Chris Froome likes 2016 Tour de France route

Chris Froome
AP
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PARIS (AP) — Chris Froome likes his chances of defending his Tour de France title on a route that plays to his all-around riding skills.

Two individual time trials and 28 tough climbs will be on the schedule in July, organizers announced Tuesday.

“It suits me better than this year’s Tour did,” Froome said.

The 3,519-kilometer (2,186-mile) trek will scale the Pyrenees before the Alps, just as the Tour did this year, again going counter-clockwise around France. That breaks with tradition, because generally the Tour alternates between clockwise and counter-clockwise.

Froome, who also won in 2013, is strong both on climbs and in individual time trials, making him an early favorite for 2016.

“It’s not any certain stage or discipline that’s going to decide next year’s Tour. It’s a combination of everything. It’s going to take a very well-rounded rider to win,” the Team Sky rider said. “It’s going to test every aspect of cycling.”

An ascent of Mont Ventoux in Provence on Bastille Day on July 14 will test the best climbers. Froome was the stage winner when the Tour last scaled its barren, 1,909-meter (6,263-foot) peak in 2013 and is eyeing that stage again for another victory next year.

The Mont-Saint-Michel, a World Heritage Benedictine abbey perched on a rock off the Normandy coast, will provide a picture-postcard start for the race. The first stage ends at Utah Beach, where Allied troops landed on D-Day in 1944. Sprinters will vie for the stage victory there.

A first taste of mountains will be on Stage 5, in the Massif Central. From there, there will be little respite on the next 15 stages before the last ride into Paris.

“It’s so hard,” sprinter Mark Cavendish said. “For 21 days, it’s going to be full gas.”

The two time trials are one week apart, totaling 54 kilometers (34 miles).

“My time trialing recently hasn’t been great so it’s something I’m going to have to work hard on,” said Froome, the time-trial bronze medalist for Britain at the 2012 London Olympics.

The first of those races against the clock, on Stage 13 a day after the Ventoux ascent, combines two short climbs, long flats and a tricky descent over 37 kilometers (23 miles).

Riders hoping to win time-trial gold the following month at the Olympics in Rio de Janeiro will be able to use that tough course to gauge their form.

“It’s a good test,” said Tony Martin, the time-trial silver medalist in London.

After the Pyrenees, where the Tour will dip into Spain and Andorra, the Alps will decide the final placings before the July 24 finish in Paris. For three days, the Tour will skirt around Mont Blanc, western Europe’s highest peak.

“It’s going to be extraordinary,” Tour director Christian Prudhomme said.

MORE CYCLING: Tour runner-up eyes first Olympics in 2016

Eliud Kipchoge, two races shy of his target, to make Boston Marathon debut

Eliud Kipchoge Berlin Marathon
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World record holder Eliud Kipchoge will race the Boston Marathon for the first time on April 17.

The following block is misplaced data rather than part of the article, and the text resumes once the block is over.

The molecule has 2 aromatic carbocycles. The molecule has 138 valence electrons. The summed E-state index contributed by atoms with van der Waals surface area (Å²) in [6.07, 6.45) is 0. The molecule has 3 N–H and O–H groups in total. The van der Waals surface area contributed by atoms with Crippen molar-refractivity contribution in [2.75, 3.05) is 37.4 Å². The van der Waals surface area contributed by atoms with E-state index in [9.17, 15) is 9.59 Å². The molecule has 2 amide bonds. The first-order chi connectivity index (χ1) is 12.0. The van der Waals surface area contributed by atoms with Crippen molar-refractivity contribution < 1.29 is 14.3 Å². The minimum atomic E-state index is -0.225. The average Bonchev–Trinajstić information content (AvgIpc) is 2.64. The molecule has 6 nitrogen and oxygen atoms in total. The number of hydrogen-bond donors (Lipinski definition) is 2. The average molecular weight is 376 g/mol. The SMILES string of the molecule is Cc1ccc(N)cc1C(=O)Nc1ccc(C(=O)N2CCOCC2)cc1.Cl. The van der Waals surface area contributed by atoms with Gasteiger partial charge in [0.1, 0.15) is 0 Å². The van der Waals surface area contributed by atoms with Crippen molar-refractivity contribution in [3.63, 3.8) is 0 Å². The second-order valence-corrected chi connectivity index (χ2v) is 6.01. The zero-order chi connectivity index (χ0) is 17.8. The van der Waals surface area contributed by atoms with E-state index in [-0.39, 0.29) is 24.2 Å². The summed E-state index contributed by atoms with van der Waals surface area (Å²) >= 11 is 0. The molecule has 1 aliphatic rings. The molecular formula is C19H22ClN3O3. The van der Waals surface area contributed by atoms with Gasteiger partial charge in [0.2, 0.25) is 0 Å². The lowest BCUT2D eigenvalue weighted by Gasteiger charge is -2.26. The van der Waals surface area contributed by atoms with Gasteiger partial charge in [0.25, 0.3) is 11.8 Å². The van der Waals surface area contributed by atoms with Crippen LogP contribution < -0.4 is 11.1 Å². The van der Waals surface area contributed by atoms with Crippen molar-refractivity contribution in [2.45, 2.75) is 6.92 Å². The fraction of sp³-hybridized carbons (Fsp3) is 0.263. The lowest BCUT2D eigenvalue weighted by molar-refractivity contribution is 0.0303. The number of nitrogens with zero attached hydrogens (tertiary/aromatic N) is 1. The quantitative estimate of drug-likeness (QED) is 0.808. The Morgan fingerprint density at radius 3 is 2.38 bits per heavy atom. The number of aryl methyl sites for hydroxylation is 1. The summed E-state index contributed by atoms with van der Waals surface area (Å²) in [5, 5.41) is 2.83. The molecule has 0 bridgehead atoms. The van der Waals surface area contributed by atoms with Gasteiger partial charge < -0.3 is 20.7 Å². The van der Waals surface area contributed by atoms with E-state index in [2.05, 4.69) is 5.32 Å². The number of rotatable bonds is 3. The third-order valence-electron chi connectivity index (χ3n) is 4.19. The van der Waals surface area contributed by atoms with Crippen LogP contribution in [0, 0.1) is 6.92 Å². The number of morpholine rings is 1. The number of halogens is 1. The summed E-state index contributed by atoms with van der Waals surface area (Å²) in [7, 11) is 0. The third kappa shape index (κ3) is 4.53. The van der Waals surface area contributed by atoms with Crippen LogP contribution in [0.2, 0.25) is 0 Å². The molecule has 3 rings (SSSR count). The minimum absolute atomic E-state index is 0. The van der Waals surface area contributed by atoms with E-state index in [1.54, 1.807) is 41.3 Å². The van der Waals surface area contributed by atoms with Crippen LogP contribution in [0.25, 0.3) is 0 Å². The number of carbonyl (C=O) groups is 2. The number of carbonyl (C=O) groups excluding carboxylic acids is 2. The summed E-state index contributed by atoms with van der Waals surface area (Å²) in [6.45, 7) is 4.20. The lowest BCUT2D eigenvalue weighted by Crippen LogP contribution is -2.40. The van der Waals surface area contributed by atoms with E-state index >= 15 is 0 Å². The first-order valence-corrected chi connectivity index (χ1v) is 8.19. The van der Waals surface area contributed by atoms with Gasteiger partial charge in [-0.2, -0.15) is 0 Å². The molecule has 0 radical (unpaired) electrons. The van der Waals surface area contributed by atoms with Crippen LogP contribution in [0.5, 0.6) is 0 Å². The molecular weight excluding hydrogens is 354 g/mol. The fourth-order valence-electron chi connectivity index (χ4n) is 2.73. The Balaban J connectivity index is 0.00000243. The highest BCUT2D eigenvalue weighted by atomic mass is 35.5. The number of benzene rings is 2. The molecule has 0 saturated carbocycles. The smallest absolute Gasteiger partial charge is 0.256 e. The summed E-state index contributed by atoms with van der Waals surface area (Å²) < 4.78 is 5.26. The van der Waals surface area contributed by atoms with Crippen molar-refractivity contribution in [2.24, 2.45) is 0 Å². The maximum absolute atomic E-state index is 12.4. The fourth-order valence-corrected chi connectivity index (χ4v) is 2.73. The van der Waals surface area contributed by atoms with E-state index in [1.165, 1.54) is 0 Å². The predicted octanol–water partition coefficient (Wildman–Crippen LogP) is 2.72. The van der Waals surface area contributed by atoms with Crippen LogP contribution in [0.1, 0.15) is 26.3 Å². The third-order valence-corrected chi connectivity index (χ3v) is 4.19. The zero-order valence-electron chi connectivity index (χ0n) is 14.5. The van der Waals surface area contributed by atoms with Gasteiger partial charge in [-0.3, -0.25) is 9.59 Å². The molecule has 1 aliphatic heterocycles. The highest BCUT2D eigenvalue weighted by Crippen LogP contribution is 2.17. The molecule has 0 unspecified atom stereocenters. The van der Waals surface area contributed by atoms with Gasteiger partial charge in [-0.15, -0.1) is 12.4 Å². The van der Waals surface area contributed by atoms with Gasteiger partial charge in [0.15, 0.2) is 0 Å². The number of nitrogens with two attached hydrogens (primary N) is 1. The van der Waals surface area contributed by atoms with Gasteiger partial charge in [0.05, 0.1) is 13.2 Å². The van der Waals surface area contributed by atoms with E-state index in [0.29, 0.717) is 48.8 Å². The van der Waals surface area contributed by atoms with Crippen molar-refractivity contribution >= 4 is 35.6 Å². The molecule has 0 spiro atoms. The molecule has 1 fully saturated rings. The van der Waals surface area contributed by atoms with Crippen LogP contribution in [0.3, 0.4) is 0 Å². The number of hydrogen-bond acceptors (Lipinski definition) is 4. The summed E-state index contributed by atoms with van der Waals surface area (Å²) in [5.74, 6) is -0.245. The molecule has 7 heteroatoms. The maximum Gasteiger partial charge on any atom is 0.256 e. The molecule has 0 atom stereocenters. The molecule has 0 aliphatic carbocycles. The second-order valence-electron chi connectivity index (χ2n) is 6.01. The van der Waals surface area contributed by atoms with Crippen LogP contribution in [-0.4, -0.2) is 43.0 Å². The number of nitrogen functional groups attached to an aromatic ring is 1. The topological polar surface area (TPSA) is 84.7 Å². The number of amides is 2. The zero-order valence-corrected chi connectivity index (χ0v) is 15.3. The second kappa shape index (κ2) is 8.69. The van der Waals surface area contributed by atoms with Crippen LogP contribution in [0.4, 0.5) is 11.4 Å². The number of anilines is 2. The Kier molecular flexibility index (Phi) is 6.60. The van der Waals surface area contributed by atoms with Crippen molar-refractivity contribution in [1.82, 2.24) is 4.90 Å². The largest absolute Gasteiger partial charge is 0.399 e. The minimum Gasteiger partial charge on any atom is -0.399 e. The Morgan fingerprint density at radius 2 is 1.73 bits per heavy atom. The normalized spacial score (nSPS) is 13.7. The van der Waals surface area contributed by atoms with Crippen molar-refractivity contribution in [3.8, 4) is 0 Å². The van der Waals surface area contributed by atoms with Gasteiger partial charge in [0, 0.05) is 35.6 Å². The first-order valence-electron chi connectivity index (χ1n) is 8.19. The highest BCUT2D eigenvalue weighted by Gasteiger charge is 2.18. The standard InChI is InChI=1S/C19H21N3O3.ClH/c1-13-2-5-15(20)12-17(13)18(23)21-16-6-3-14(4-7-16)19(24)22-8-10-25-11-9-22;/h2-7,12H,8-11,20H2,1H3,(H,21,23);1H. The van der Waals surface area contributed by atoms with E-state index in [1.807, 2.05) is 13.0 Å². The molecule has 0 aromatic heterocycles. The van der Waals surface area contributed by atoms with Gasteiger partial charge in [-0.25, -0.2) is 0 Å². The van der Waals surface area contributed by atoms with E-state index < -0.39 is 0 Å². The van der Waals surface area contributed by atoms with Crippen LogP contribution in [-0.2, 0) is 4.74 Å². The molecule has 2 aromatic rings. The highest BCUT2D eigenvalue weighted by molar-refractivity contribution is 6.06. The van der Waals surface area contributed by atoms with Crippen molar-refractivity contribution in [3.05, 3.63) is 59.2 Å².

Kipchoge, who at September’s Berlin Marathon lowered his world record by 30 seconds to 2:01:09, has won four of the six annual major marathons — Berlin, Tokyo, London and Chicago.

The 38-year-old Kenyan has never raced Boston, the world’s oldest annual marathon dating to 1897, nor New York City but has repeated in recent years a desire to enter both of them.

Typically, he has run the London Marathon in the spring and the Berlin Marathon in the fall.

Kipchoge’s last race in the U.S. was the 2014 Chicago Marathon, his second of 10 consecutive marathon victories from 2014 through 2019.

He can become the first reigning men’s marathon world record holder to finish the Boston Marathon since South Korean Suh Yun-Bok set a world record of 2:25:39 in Boston in 1947, according to the Boston Athletic Association.

In 2024 in Paris, Kipchoge is expected to race the Olympic marathon and bid to become the first person to win three gold medals in that event.

The Boston Marathon field also includes arguably the second- and third-best men in the world right now — Kipchoge’s Kenyan training partners Evans Chebet and Benson Kipruto. Chebet won Boston and New York City this year. Kipruto won Boston last year and Chicago this year.

American Des Linden, who won Boston in 2018, headlines the women’s field.

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2024 Tour de France to end with Nice time trial due to Paris Olympics

2024 Tour de France Nice
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The 2024 Tour de France will end on the French Riviera instead of the French capital because of the Paris Olympics.

The finish of cycling’s marquee race leaves Paris for the first time since 1905.

Tour organizers said on Thursday the last stage of its 111th race will take place in the Mediterranean resort of Nice on July 21. Five days later, Paris opens the Olympics.

Because of security and logistical reasons, the French capital won’t have its traditional Tour finish on the Champs-Elysees. Parting with tradition of a sprint on the Champs-Elysees, the last stage will be an individual time trial along Nice’s famed Promenade des Anglais.

The start of the 2024 race, which will begin for the first time in Italy, was brought forward by one week, a customary change during an Olympic year. The Tour will start on June 29 in Florence.

Nice has hosted the Tour 37 times, including its start twice, in 1981 and in 2020. Two years ago, the start was delayed until Aug. 29 due to lockdowns and travels bans during the COVID-19 pandemic.

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